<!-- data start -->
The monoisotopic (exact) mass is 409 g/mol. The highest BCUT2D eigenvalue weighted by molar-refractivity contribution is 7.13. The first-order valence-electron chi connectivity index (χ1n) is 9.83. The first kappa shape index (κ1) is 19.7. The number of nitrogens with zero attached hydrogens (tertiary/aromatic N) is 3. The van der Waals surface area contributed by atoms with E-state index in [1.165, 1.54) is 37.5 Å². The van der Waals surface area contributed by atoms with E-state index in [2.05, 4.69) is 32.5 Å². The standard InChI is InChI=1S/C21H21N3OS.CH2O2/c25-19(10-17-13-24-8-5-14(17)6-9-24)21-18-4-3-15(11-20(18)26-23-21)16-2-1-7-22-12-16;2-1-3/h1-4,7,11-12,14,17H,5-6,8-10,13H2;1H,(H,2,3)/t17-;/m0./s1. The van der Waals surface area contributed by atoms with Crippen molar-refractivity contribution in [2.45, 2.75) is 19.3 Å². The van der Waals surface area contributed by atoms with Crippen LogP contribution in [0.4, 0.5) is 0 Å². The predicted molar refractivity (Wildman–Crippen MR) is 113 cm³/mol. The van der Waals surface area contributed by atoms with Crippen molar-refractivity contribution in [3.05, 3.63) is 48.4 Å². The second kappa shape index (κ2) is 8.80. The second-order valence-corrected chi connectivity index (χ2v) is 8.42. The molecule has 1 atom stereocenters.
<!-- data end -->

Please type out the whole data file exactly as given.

The monoisotopic (exact) mass is 409 g/mol. The highest BCUT2D eigenvalue weighted by molar-refractivity contribution is 7.13. The first-order valence-electron chi connectivity index (χ1n) is 9.83. The first kappa shape index (κ1) is 19.7. The number of nitrogens with zero attached hydrogens (tertiary/aromatic N) is 3. The van der Waals surface area contributed by atoms with E-state index in [1.165, 1.54) is 37.5 Å². The van der Waals surface area contributed by atoms with E-state index in [2.05, 4.69) is 32.5 Å². The standard InChI is InChI=1S/C21H21N3OS.CH2O2/c25-19(10-17-13-24-8-5-14(17)6-9-24)21-18-4-3-15(11-20(18)26-23-21)16-2-1-7-22-12-16;2-1-3/h1-4,7,11-12,14,17H,5-6,8-10,13H2;1H,(H,2,3)/t17-;/m0./s1. The van der Waals surface area contributed by atoms with Crippen molar-refractivity contribution in [2.45, 2.75) is 19.3 Å². The van der Waals surface area contributed by atoms with Crippen LogP contribution in [0.4, 0.5) is 0 Å². The predicted molar refractivity (Wildman–Crippen MR) is 113 cm³/mol. The van der Waals surface area contributed by atoms with Crippen molar-refractivity contribution in [3.05, 3.63) is 48.4 Å². The second kappa shape index (κ2) is 8.80. The second-order valence-corrected chi connectivity index (χ2v) is 8.42. The molecule has 1 atom stereocenters.